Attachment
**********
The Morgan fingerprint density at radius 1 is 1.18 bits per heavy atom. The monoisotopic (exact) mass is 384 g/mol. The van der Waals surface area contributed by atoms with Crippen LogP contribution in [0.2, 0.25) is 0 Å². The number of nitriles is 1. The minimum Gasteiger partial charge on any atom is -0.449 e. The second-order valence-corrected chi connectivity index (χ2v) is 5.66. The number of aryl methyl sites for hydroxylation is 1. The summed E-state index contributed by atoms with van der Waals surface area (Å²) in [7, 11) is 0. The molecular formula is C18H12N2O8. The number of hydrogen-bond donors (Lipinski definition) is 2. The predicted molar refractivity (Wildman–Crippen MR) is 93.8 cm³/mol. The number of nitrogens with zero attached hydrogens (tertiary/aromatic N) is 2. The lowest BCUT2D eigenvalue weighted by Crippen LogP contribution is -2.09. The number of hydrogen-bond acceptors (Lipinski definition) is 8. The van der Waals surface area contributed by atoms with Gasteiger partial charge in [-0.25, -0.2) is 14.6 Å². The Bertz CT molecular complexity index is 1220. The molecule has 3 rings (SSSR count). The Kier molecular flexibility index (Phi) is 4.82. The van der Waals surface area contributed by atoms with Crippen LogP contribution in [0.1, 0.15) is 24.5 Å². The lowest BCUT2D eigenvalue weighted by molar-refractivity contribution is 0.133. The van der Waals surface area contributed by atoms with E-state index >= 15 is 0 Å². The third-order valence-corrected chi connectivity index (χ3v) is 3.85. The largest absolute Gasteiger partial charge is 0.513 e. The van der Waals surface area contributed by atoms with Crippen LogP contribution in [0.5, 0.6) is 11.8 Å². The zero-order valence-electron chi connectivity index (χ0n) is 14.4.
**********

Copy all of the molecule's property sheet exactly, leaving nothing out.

The Morgan fingerprint density at radius 1 is 1.18 bits per heavy atom. The monoisotopic (exact) mass is 384 g/mol. The van der Waals surface area contributed by atoms with Crippen LogP contribution in [0.2, 0.25) is 0 Å². The number of nitriles is 1. The minimum Gasteiger partial charge on any atom is -0.449 e. The second-order valence-corrected chi connectivity index (χ2v) is 5.66. The number of aryl methyl sites for hydroxylation is 1. The summed E-state index contributed by atoms with van der Waals surface area (Å²) in [7, 11) is 0. The molecular formula is C18H12N2O8. The number of hydrogen-bond donors (Lipinski definition) is 2. The predicted molar refractivity (Wildman–Crippen MR) is 93.8 cm³/mol. The number of nitrogens with zero attached hydrogens (tertiary/aromatic N) is 2. The lowest BCUT2D eigenvalue weighted by Crippen LogP contribution is -2.09. The number of hydrogen-bond acceptors (Lipinski definition) is 8. The van der Waals surface area contributed by atoms with Gasteiger partial charge in [-0.25, -0.2) is 14.6 Å². The Bertz CT molecular complexity index is 1220. The molecule has 3 rings (SSSR count). The Kier molecular flexibility index (Phi) is 4.82. The van der Waals surface area contributed by atoms with Crippen LogP contribution in [0.1, 0.15) is 24.5 Å². The lowest BCUT2D eigenvalue weighted by molar-refractivity contribution is 0.133. The van der Waals surface area contributed by atoms with E-state index >= 15 is 0 Å². The third-order valence-corrected chi connectivity index (χ3v) is 3.85. The largest absolute Gasteiger partial charge is 0.513 e. The van der Waals surface area contributed by atoms with Crippen LogP contribution in [0.5, 0.6) is 11.8 Å². The zero-order valence-electron chi connectivity index (χ0n) is 14.4.